What could a Lagarde-Scholz alliance do for Europe? - Editor's Blog -

The German finance minister is talking about European deposit insurance. The president of the ECB has the political clout to press for Eurozone reform. At last, writes Brian Caplen, the Eurozone could move forward.

It is two years since French president Emmanuel Macron laid out his proposals for eurozone reform, including a eurozone budget and finance minister and completion of the banking union. For most of the time since then, German leaders including chancellor Angela Merkel have been politely resisting such proposals and especially any plans (such as common deposit insurance) that could put Germany on the hook if other countries and their banks get into trouble.

That is why a Financial Times article by German finance minister Olaf Scholz calling for European deposit insurance among a number of measures to complete European banking union has caused such a stir, particularly among Mr Scholz’s conservative coalition partners in the Christian Democratic Union. (Mr Scholz is from the Social Democratic Party.)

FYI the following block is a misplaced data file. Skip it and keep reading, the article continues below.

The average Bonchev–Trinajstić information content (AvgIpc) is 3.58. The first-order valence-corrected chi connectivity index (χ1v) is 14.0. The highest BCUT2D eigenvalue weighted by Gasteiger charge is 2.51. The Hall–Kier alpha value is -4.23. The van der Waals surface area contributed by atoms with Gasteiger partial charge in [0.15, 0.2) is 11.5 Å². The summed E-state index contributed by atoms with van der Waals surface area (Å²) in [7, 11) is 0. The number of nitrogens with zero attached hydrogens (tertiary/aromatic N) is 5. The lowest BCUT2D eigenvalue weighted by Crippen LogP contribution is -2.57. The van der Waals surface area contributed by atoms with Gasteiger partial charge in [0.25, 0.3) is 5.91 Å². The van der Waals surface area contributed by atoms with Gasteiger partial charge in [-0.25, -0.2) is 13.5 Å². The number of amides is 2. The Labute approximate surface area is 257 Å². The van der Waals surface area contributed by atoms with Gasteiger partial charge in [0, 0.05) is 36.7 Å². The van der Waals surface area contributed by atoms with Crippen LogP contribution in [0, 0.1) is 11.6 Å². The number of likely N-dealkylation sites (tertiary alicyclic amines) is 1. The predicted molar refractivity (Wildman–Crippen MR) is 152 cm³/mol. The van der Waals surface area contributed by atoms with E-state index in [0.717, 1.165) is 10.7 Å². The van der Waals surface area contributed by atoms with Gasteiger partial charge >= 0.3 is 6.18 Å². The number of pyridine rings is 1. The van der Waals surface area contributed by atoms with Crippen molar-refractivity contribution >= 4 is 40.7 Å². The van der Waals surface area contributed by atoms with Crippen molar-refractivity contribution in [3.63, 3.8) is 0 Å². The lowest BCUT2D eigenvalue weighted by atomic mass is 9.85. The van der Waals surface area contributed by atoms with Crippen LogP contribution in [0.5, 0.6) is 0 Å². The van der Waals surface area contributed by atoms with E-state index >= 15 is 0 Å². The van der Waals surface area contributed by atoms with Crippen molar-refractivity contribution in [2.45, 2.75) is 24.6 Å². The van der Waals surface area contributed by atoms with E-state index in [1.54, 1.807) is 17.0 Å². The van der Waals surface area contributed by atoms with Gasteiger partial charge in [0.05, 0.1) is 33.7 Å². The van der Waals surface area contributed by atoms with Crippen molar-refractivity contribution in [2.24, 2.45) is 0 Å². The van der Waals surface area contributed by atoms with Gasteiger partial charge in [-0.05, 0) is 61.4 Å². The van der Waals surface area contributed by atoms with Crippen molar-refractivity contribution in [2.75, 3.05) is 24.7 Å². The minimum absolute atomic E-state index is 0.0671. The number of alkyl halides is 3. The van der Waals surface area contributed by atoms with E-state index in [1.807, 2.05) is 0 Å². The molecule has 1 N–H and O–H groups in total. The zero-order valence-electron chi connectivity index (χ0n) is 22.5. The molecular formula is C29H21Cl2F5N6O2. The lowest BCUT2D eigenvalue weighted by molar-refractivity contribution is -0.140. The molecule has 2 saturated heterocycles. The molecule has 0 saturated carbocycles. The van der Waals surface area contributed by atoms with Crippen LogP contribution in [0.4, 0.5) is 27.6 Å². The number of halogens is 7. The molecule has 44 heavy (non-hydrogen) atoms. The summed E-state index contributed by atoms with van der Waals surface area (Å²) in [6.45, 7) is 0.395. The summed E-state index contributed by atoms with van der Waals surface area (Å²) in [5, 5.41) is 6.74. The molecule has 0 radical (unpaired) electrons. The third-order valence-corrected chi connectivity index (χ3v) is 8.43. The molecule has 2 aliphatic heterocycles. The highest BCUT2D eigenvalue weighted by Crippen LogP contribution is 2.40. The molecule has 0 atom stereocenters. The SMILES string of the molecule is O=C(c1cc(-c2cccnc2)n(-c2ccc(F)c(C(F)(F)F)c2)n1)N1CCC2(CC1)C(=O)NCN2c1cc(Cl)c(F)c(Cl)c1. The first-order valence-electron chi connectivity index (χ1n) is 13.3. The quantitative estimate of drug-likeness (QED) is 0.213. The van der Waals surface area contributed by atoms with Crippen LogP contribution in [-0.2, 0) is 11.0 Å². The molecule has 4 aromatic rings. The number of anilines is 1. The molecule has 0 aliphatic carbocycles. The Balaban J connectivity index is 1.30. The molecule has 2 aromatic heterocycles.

True, what he is proposing is a deposit reinsurance scheme as a back up to national schemes, but still it is a significant policy statement. In some ways, even more radical is the proposal for banks to hold capital against sovereign debt and one can see the arguments breaking out of the relative creditworthiness of eurozone sovereigns. Common insolvency and resolution rules for banks require ambitious changes to local laws and judicial process and common corporate tax rates for banks could have wider implications for the eurozone if it led to a harmonisation of tax rates more generally.

The timing of Mr Scholz’s article could be significant. France’s Christine Lagarde has just taken up the role of president of the European Central Bank and is expected to make the case that monetary activism without corresponding fiscal policy is a dead end. She has previously advocated the completion of the banking union, including a European deposit insurance.

From an economics standpoint all these reforms are a no-brainer and the only question is why the Eurozone architecture was so poorly designed in the first place. But now it seems as if the political climate is changing and that pushback from Germany may not be sustainable. 

Brian Caplen is the editor of The Banker. Follow him on Twitter @BrianCaplen

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